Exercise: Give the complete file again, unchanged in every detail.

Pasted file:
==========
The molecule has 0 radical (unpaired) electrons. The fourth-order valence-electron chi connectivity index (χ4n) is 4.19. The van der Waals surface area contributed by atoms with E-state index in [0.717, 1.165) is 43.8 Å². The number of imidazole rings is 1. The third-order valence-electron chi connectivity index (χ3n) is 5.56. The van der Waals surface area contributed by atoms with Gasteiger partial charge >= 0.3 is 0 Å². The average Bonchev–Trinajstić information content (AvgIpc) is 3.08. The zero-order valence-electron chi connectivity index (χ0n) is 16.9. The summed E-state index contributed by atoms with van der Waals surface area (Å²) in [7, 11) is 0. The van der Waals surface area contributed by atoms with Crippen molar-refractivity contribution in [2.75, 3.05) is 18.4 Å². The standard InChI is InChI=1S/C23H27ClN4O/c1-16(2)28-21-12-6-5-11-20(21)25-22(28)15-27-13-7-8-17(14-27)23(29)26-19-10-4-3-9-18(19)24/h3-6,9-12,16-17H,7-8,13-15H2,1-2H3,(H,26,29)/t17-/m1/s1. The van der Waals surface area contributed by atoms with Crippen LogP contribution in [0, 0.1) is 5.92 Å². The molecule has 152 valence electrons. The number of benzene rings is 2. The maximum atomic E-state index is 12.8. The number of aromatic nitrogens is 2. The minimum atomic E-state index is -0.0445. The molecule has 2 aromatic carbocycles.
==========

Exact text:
The molecule has 0 radical (unpaired) electrons. The fourth-order valence-electron chi connectivity index (χ4n) is 4.19. The van der Waals surface area contributed by atoms with E-state index in [0.717, 1.165) is 43.8 Å². The number of imidazole rings is 1. The third-order valence-electron chi connectivity index (χ3n) is 5.56. The van der Waals surface area contributed by atoms with Gasteiger partial charge >= 0.3 is 0 Å². The average Bonchev–Trinajstić information content (AvgIpc) is 3.08. The zero-order valence-electron chi connectivity index (χ0n) is 16.9. The summed E-state index contributed by atoms with van der Waals surface area (Å²) in [7, 11) is 0. The van der Waals surface area contributed by atoms with Crippen molar-refractivity contribution in [2.75, 3.05) is 18.4 Å². The standard InChI is InChI=1S/C23H27ClN4O/c1-16(2)28-21-12-6-5-11-20(21)25-22(28)15-27-13-7-8-17(14-27)23(29)26-19-10-4-3-9-18(19)24/h3-6,9-12,16-17H,7-8,13-15H2,1-2H3,(H,26,29)/t17-/m1/s1. The van der Waals surface area contributed by atoms with Crippen LogP contribution in [0, 0.1) is 5.92 Å². The molecule has 152 valence electrons. The number of benzene rings is 2. The maximum atomic E-state index is 12.8. The number of aromatic nitrogens is 2. The minimum atomic E-state index is -0.0445. The molecule has 2 aromatic carbocycles.